Pepper, George W. Summary

  • Last updated on November 11, 2022

An avowed opponent of New Deal politics, Pepper argued a test case involving the constitutionality of the Agricultural Adjustment Act of 1933 before the Supreme Court.

Pepper graduated from the University of Pennsylvania in 1887 and its law school in 1889, then began a successful practice in constitutional and corporate law in Philadelphia. In 1893 Pepper became Biddle Professor of Law at the University of Pennsylvania, where he remained until 1910, when he was counsel to Chief Forester Gifford Pinchot, who was dismissed for criticizing Secretary of the Interior Richard Ballinger’s administration of Alaskan coal lands. During World War I, Pepper supported American national preparedness. He was Lyman Beecher Lecturer at Yale University in 1915 and a member of the First Provisional Training Regiment at Plattsburgh from 1915 to 1916. He chaired the Pennsylvania Council of National Defense (1917-1919). After the conclusion of the war, Pepper condemned the Versailles peace treaty negotiated by President Woodrow Wilson because of its harshness toward the defeated nations and opposed the League of Nations, preferring that the United States not interfere in European affairs.New DealAgricultural Adjustment Act of 1933New DealAgricultural Adjustment Act of 1933

George W. Pepper

(Library of Congress)

Between 1920 and 1921, Pepper was a member of a commission on constitutional revisionism in Pennsylvania, and from 1922 to 1928 he served as a Republican national committeeman. In January, 1922, he was appointed to the U.S. Senate to fill an unexpected vacancy; he won the Republican primary that May and the general election in November despite opposition from fellow state Republicans. His Senate years had some accomplishments, such as his plan for a World Court in 1924 and U.S. participation in the Permanent Court of International Justice. Pepper argued the congressional side in Myers v. United States[case]Myers v. United States[Myers v. United States] (1926), involving the right of the president to remove a postmaster with congressional approval, before the Supreme Court. After his Senate reelection defeat in 1926, Pepper was one of the leading lawyers in United States v. Butler[case]Butler, United States v.[Butler, United States v.] (1936), the test case before the Court against the Agricultural Adjustment Act of 1933 that resulted in the invalidation of that statute. In 1940 and in 1948 he was a member of the platform committees at the Republican National Convention.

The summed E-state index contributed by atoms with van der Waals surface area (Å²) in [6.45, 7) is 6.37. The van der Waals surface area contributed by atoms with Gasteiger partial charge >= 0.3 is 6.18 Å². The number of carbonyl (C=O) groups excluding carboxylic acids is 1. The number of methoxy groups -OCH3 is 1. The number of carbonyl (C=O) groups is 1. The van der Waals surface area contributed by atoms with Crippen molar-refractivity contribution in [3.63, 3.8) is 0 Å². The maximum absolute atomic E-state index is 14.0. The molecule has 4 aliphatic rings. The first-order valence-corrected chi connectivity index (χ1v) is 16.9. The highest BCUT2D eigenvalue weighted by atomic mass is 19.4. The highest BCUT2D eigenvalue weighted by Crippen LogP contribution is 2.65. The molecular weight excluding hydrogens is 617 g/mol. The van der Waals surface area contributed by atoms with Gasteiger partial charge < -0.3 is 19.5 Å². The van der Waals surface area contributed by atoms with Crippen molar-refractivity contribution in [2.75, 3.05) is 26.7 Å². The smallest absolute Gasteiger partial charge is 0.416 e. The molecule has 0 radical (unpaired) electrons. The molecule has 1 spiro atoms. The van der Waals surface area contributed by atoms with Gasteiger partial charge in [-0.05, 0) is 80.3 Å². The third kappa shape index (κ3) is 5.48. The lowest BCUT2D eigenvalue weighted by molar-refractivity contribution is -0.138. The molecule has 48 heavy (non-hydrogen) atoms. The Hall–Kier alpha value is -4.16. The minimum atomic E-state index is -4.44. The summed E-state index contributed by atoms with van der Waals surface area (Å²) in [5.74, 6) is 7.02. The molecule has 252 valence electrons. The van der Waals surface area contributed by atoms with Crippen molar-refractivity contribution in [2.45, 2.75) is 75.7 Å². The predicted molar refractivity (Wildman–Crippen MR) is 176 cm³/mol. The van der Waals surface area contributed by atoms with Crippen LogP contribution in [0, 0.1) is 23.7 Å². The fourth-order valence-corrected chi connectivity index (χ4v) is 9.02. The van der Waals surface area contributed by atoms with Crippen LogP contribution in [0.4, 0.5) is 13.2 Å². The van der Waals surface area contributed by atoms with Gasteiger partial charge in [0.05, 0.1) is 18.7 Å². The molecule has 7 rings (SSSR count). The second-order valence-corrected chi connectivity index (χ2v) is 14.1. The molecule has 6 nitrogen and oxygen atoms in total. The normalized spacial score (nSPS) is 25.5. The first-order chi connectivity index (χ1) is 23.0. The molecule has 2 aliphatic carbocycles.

Pepper’s writings include Border Land of Federal and State Decisions (1889), Men and Issues (1924), In the Senate (1930), Family Quarrels (1931), Philadelphia Lawyer (1944), and the much-revised Digest of Decisions and Encyclopaedia of Pennsylvania Law, 1754-1898 (1898-1906).

Agricultural issues

Butler, United States v.

Myers v. United States

Presidential powers

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